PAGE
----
The prophyrias are very rare and extremely serious. The various things labelled under pyroluria may be better understood as very mild porphyrias resulting from metabolic disturbance, rather than the convoluted schemes proposed on the internet .
     
  7. Johnmac

    Johnmac Senior Member

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    Well, yes, @garyfritz, great results with the pyroluria (or whatever it is), tho not so great with the zinc OD.

    Now I've got some kind of anemia thing from too much copper I think: time to wind that back too.

    I must remember to learn moderation before I die. But this also underlines the perils of supplements: it'd be hard to do this to yourself with food.

    Having a family member with major deficiencies from vegetarianism - Fe, B12, A, D, Mg, Zn, omega 3s & God knows what else - I am fiercely opposed to it. We're just not a vegetarian species. (Prince was a vegan.)

    Few docs understand pyroluria, & those who do cost hundreds of dollars & have six-month waiting lists. I don't have that much time or money, thus the perils of self-dosing. We did actually see one Walsh-trained practitioner in Melbourne, & she was a disaster.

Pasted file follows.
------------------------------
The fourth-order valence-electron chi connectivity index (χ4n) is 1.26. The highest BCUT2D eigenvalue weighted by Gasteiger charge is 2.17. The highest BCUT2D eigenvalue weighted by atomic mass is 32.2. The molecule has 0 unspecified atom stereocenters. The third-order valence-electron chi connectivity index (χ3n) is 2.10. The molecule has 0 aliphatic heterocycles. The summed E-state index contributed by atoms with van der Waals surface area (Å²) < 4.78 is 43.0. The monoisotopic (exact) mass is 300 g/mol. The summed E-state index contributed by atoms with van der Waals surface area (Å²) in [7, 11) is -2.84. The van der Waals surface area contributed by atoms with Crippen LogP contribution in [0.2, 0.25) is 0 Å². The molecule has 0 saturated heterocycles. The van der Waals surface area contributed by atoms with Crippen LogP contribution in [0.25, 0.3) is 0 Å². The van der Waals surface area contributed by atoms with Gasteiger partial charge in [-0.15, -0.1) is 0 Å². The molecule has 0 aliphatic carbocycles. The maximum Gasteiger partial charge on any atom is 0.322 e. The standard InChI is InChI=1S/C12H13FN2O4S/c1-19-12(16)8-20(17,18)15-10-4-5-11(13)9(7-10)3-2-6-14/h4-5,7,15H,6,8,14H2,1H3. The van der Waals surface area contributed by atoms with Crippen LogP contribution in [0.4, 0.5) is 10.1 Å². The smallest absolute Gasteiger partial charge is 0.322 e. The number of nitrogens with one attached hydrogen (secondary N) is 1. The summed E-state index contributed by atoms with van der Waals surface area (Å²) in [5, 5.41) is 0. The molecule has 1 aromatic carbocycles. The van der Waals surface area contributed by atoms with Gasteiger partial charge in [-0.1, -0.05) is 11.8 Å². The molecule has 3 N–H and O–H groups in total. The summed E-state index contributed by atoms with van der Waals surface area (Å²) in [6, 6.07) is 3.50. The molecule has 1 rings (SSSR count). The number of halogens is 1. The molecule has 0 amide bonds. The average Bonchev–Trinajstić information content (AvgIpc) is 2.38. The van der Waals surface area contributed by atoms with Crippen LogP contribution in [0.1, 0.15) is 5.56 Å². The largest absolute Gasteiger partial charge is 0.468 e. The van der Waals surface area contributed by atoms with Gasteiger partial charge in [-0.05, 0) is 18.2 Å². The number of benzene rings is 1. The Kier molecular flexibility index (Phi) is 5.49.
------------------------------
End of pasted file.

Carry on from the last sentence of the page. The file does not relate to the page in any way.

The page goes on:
I take 100mg/day of B6 & 50 of P5P, tho as I said I might try & swap that for food soon. Also, if Greg's theory is right, I may fix the pyroluria with iron and/or B2... TBC.

    All the best...
     
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  8. Johnmac

    Johnmac Senior Member

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    Thanks @alicec. I don't have any science training, so over my head - but excellent to have it here for those who do.

    I think Greg was just giving a brief and probably partial explanation for a layperson.

    Treating 'pyroluria' certainly works in the experience of many of us - only it might not be pyroluria.
     
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  9. Violeta

    Violeta Senior Member

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    @Deltrus Here's some information about pyroluria. There are a lot of brilliant doctors who know a lot about it and fortunately figured out how to test for it and treat it. If they didn't know everything about it, others can come along side and help out.

    http://www.drkaslow.com/html/pyroluria.html

    Extra citations at the bottom of the page.
     
    Last edited: Apr 29, 2016
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  10. alicec

    alicec Senior Member

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    Yes the same old statements. What we have been discussing is that when you try to find the basis of them and the scientific studies to back them there is little or nothing to be found.
     
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  11. Violeta

    Violeta Senior Member